Why is that important? Because if there is such a thing as “market value”, then it becomes possible for things to be sold for more than their market value — in other words, it becomes possible for markets to fail. Monopoly, or subsidy, or political manipulation, might end up allowing sellers to pocket the gleanings of “market failure”, enriching themselves at the expense of the community. This, then, would lead to various kinds of interventions in the free market, to remove the unfairness of “market failures”. (To Marxists, remember, failure is inherent in the market economy.)
In order to correct supposed imperfections in the market allowing some “monopolists” to capitalize on “market failure”, government imposes restrictions on free-market behavior! In Austrian theory, this represents the very worst kind of circular reasoning. (Free-market economists tend to believe that monopolies, far from being parasitical, benefit society by affording innovators the extra capital they need to create the means for industrial progress.)
If “market failure” exists at all, Austrian economists see it as a conflict between individuals or groups in their plans to use certain scarce resources. Efficient resolutions to these conflicts can be negotiated between the interested parties — but not if the resources are removed from the market process by confiscation or regulation.
This gets us back to the question of why value theory is important: If the value of a commodity is inherent, then it is possible for it to have a “true” value that is different from what it exchanges for in a particular transaction. This would open the door to intervention — to the temptation to remove things from that free interplay of individual desires, and individual plans for satisfying them, that constitute economic activity.
If the value of things is only revealed in free individual transactions, then the community should never — and has no right to — interfere in those transactions. If anything that could be held privately is, instead, held communally by the coercive power of the state, then the free interplay of desires and plans is restricted; economic activity and freedom are retarded.
Austrian theory holds that ethical concerns have no place in economic theory. Society might decide, out of some over-arching social concern, to communalize certain assets — but in doing so it would always limit human freedom. In the Austrian view of things, there is an inevitable trade-off between government intervention and the just, efficient society in which individual freedom is maximized.
The Problem with Land
It’s interesting to note that each of these “competing” theories of value encounters a pretty serious stumbling block when it comes to the question of land. Marxist theory accounts for the value of land as part of the “Constant capital” that goes into the production of commodities. Land itself isn’t produced by labor, of course — so it can only acquire value when labor is applied to it in some way. This is reminiscent of J. S. Mill’s justification for property in land, which Henry George critiques in The Science of Political Economy. Land can become private property, according to Mill, when (and because) it is improved. Under the Labor Theory, that is also why it acquires value. However, it is evident that unimproved land can indeed have value — for we see huge amounts of value tied up in urban locations that stand completely idle, with no labor applied to them at all, sometimes for decades.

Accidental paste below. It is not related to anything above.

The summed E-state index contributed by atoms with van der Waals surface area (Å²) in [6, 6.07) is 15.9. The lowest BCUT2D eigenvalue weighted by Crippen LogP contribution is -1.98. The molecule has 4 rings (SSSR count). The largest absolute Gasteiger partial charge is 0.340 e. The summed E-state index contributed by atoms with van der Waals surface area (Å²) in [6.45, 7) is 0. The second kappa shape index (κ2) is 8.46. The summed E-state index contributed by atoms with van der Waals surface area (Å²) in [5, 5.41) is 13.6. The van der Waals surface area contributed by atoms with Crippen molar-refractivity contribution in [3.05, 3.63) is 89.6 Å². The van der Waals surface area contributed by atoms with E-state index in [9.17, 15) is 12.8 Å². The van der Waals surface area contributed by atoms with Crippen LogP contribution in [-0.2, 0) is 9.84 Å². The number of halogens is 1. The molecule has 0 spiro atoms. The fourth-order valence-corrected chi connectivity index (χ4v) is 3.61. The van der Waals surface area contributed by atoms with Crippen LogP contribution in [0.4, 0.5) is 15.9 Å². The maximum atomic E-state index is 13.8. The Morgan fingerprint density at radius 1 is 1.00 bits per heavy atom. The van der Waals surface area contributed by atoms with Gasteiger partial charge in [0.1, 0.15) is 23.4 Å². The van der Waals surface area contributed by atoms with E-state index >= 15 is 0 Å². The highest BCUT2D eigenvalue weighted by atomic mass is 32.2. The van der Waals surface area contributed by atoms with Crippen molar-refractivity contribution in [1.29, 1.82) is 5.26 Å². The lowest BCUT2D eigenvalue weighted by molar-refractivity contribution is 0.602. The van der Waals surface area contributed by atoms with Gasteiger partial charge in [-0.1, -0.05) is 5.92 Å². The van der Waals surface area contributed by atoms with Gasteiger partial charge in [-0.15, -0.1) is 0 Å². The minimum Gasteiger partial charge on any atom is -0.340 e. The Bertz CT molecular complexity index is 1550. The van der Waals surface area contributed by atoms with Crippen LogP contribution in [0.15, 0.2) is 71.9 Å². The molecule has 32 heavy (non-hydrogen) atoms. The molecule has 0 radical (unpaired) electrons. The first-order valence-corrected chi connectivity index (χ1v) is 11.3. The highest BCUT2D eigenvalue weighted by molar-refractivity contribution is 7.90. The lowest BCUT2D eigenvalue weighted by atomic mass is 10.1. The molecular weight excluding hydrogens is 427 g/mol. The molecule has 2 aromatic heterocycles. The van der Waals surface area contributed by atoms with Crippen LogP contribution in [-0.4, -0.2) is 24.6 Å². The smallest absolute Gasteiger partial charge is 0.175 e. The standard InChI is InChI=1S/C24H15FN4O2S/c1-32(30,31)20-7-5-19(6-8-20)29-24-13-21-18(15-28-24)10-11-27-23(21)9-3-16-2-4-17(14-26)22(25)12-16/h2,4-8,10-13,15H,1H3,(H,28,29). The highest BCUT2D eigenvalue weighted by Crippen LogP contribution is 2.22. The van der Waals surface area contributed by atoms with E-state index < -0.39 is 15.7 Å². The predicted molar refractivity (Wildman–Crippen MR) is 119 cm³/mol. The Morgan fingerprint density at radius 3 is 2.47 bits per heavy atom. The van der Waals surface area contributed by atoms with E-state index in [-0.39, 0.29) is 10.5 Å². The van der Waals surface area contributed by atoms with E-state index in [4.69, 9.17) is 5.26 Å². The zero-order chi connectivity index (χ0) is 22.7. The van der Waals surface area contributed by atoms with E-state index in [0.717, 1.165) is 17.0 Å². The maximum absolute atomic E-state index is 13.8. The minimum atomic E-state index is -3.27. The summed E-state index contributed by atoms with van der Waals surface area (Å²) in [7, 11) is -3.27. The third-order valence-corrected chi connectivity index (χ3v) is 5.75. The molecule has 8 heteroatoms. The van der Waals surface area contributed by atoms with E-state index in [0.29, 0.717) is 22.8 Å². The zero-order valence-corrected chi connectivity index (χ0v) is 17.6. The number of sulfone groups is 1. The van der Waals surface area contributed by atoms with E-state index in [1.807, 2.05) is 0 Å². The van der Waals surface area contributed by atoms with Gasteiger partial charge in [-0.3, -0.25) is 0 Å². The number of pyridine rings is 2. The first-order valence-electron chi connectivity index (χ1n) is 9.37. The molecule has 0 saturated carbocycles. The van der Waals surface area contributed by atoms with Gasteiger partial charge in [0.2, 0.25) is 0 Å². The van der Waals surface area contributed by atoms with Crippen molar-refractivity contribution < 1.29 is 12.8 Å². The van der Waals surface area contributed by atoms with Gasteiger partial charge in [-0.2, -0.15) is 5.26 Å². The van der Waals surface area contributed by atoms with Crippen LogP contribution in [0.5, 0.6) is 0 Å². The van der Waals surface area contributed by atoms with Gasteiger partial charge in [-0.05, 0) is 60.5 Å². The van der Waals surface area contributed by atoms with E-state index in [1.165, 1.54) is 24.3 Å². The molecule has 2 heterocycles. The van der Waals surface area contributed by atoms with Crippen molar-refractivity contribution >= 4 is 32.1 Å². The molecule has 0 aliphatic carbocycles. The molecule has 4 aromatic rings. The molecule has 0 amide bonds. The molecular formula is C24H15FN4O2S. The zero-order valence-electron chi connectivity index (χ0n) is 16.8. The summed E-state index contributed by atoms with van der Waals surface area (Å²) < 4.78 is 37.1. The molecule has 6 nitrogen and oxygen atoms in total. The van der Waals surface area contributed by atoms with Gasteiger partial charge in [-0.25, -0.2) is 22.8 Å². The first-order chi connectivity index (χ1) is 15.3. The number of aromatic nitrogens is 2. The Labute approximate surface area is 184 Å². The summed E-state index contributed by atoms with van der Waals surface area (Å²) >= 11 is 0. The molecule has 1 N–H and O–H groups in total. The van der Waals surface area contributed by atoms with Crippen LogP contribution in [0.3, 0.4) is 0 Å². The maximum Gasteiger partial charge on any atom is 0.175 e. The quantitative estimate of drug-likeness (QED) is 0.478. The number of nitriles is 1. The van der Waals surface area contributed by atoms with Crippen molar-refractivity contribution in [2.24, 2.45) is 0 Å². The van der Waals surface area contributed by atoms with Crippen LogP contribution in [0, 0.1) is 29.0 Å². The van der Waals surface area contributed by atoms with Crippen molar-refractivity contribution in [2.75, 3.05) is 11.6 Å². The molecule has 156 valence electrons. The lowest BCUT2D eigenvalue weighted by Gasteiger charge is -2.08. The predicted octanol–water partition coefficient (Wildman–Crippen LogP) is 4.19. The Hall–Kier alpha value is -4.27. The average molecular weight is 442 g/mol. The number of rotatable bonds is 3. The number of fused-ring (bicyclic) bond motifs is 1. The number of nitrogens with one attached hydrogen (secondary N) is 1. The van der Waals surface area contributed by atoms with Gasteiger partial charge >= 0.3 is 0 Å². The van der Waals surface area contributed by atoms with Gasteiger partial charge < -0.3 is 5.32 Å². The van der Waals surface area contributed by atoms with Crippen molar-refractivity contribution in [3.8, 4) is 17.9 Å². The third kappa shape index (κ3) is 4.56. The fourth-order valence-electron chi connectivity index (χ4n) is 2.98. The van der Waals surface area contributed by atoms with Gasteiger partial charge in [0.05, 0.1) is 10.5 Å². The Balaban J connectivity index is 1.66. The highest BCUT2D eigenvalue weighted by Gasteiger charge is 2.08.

Austrian theorists also get caught in a vicious circle when it comes to land. This is not because land value is not subjective, measuring the land’s utility to the buyer; indeed it is. However, Austrian theory holds that unrestricted privatization leads to efficient allocation and promotes human freedom. This certainly seems to be true in the case of the products of labor — but it is clearly untrue in the case of land. Although some still try to justify it, using exotic interpretations of allocative efficiency, the evidence is overwhelming that private collection of land rent leads to economic dysfunction. (Public collection of the legitimate products of labor and capital does, too — but free-market theorists are eager to agree with that.)
George’s Great Reconciliation
One of Henry George’s most powerful attributes as a social philosopher is his unswerving faith that social science, if it is correctly based on natural law, cannot lead society to violence or decay. On the one hand, we have a Labor Theory of Value. Reasoning logically therefrom, we determine that justice can only be secured by removing the great vitality that society gains from the free market. On the other hand, we have a Subjective Theory of Value, which leads us to a “best of all possible worlds” in which our access to the natural opportunities, which all of us need to sustain life, must be purchased from private owners, for the sake of “freedom”!
George examined the theory that value depends on the labor embodied in a thing, and found it absurd; simple observation showed that value is not inherent, but a function of the buyers’ desires. However, simple observation also demonstrated that private ownership of everything — whether or not it is a product of human labor — leads neither to justice nor efficiency. He managed cut through this dilemma by introducing the concept of “value from obligation”. George saw that the amount of value is subjective — determined by nothing more than the “higgling of the market”. However, the source of value is not subjective! It depends on one all-important objective quality of a thing: whether it was or was not produced by human labor.
This distinction means nothing to the individual; land, stocks, money or physical wealth all have the same kind of value to us, as individuals. A political economy that sees the aggregate as nothing more than the sum of all individual transactions would, likewise, see no importance in the distinction between value from production and value from obligation. But George’s analysis shows us that there exists a subset of value that cannot be attributed to individual inputs, but to the activity of the entire community.
So: labor is not the source of all value — but it is the source of some value: the value that comes from production — and, the amount of value a commodity has is subjective, bearing no relation whatever to that value’s source. With this firm theoretical foundation, George could confidently build an economic theory that could reconcile freedom and justice, proving his contention that “justice is the highest and truest expediency”.
This essay is part of the reading for the Henry George Institute’s new course in Economic Science.